We rushed in that direction. Everybody set their cameras and wait with baited breath for something to happen. There was a perceptible sense of expectation and suspense in the air.  We soon found a number of gypsies already waiting and people pointing towards a small bush. We immediately turned our attention to that spot. And there it was, T-19 along with its cubs. To start with, we could not see them clearly since they were in a small water body behind the bushes. As Paulo Coelho says,”The Universe conspires to make dreams and sincere wishes come true”. It certainly did in our case! First the mother came out towards the road and then her cubs followed her. Not one, not two but three. As the mother walked across the road there were ‘oohs’ and ‘aahs’ all around accompanied by the incessant sounds of camera shutters. There was a flurry of photography action, shutters didn’t stop clicking. It was as if we were in a printing factory with metallic clicks breaking the silence of the forest. Everyone was mesmerized by this magnificent creation of God. Nobody moved their eyes from the eyepiece of their cameras. Soon they went back into the bushes where they had come from.


Photo Credit: Kartik Jindgar

The tiger has this unique aura which makes me shiver deep down, every time I see it or even think about my past experiences. On the way back, as the cool air of the forest blew against my face, I relived the experience and let the feeling sink in that we had once again been fortunate to see the tiger in its surrounding with its cubs. We are so privileged. I was so immersed in my thoughts that I didn’t realize we had reached our resort. Maybe that is why tiger is what it is..!!

We ventured out for two more safaris and we saw and experienced the diverse biodiversity of the jungle. I felt nothing but contentment. We spotted and clicked many more bird species including kingfishers, woodpeckers, storks, ducks, water hens, eagle, vultures, herons and sighted blue bulls (neelgai), sambar deer, spotted deer, golden langoor, mongoose and monitor lizards to name a few.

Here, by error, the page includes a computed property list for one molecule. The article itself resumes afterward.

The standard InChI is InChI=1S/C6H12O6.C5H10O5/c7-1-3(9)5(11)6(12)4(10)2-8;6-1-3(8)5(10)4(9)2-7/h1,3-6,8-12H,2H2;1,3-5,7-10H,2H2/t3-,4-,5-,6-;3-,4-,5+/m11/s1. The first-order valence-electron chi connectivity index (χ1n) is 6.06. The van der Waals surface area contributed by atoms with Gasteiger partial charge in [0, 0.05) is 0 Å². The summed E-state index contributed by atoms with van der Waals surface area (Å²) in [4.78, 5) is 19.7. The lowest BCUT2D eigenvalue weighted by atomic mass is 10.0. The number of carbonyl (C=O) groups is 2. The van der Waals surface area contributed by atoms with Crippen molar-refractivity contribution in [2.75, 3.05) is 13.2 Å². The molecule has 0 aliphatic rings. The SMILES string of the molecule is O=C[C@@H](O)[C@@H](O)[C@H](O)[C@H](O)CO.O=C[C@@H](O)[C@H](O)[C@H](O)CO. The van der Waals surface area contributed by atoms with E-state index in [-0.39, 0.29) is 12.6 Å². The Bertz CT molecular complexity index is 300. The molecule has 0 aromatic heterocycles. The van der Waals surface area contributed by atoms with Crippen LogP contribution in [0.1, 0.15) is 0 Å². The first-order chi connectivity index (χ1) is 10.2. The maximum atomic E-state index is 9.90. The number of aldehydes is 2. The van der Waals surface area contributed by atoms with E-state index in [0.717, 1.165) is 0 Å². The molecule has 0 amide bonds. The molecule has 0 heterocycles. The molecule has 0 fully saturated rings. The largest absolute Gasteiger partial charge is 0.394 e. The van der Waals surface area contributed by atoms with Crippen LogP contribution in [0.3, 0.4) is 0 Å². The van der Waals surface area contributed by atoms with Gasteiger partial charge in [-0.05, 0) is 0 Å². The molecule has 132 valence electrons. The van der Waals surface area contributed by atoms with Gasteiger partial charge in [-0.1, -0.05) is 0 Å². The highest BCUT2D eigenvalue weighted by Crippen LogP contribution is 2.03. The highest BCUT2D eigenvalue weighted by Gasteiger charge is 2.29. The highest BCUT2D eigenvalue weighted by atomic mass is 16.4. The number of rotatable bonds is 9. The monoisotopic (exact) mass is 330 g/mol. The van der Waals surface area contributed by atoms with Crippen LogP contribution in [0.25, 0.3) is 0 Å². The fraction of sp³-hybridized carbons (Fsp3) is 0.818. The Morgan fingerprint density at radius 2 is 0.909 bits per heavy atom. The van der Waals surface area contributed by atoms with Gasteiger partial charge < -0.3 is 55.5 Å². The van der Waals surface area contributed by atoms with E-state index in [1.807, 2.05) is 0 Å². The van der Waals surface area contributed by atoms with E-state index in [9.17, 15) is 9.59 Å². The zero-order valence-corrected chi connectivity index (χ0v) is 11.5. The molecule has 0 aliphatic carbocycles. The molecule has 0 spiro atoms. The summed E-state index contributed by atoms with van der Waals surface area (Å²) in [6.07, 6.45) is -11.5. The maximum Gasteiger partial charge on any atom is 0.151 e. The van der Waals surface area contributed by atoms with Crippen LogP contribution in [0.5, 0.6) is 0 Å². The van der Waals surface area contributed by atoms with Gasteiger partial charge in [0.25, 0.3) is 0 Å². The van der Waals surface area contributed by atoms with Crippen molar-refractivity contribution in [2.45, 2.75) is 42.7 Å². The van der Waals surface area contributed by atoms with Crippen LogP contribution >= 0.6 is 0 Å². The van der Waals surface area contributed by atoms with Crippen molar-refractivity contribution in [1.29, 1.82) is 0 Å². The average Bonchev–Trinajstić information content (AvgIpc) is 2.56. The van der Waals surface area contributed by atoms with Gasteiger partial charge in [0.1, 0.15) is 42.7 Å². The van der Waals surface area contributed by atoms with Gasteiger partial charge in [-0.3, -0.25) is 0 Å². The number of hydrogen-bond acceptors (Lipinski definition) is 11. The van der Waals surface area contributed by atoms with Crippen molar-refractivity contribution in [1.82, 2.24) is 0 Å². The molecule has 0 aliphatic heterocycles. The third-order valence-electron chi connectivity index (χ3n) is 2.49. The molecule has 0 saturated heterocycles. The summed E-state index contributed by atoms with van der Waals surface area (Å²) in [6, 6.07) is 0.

After our last safari Bharat Sir organized a meeting with Sh. Valmik Thappar, a renowned conservationist and tiger expert. We were privileged to have a conversation with him and that too in Rannthambore. He shared some interesting and important information regarding the park and its members.  He has best summarized the feelings about sighting the tiger and I quote, “At last I saw it. The unmistakable glow of the striped coat; the powerful, unhurried, silent walk. It was my first tiger, confidently strolling down the middle of the road. The power and pure beauty of the moment cast a spell which was to become a driving passion in my life in the months and years ahead.


Photo Credit: Kartik Jindgar

Though none of us wanted to leave the calm, peaceful and serene forests and return to the maddening hustle bustle of our cities, it was time to bid goodbye to the park and we left for Delhi. Although we enjoyed the visit to the old fort (now in ruins), tribal village and 4 wildlife safaris, without a doubt highlight of the trip was sighting T-19 and her cubs. On the way back we relived the many unforgettable moments of the trip, which I am sure will stay etched in our memories for years to come. For me, it was another experience which left me feeling content on one hand and yet craving for more.  Just as my first sighting of the tiger in Tadoba transformed me, I think this trip would have also kindled the fire / passion in some of my fellow students to become nature enthusiasts and to contribute to the cause of saving not only the tiger but also the environment. This also makes me strongly believe that there is still hope that we will eventually save the tiger from extinction.

In the end, I would like to express my gratitude for our guide and mentor Bharat Sir and teachers, headmasters and principal of Modern school for organizing this trip.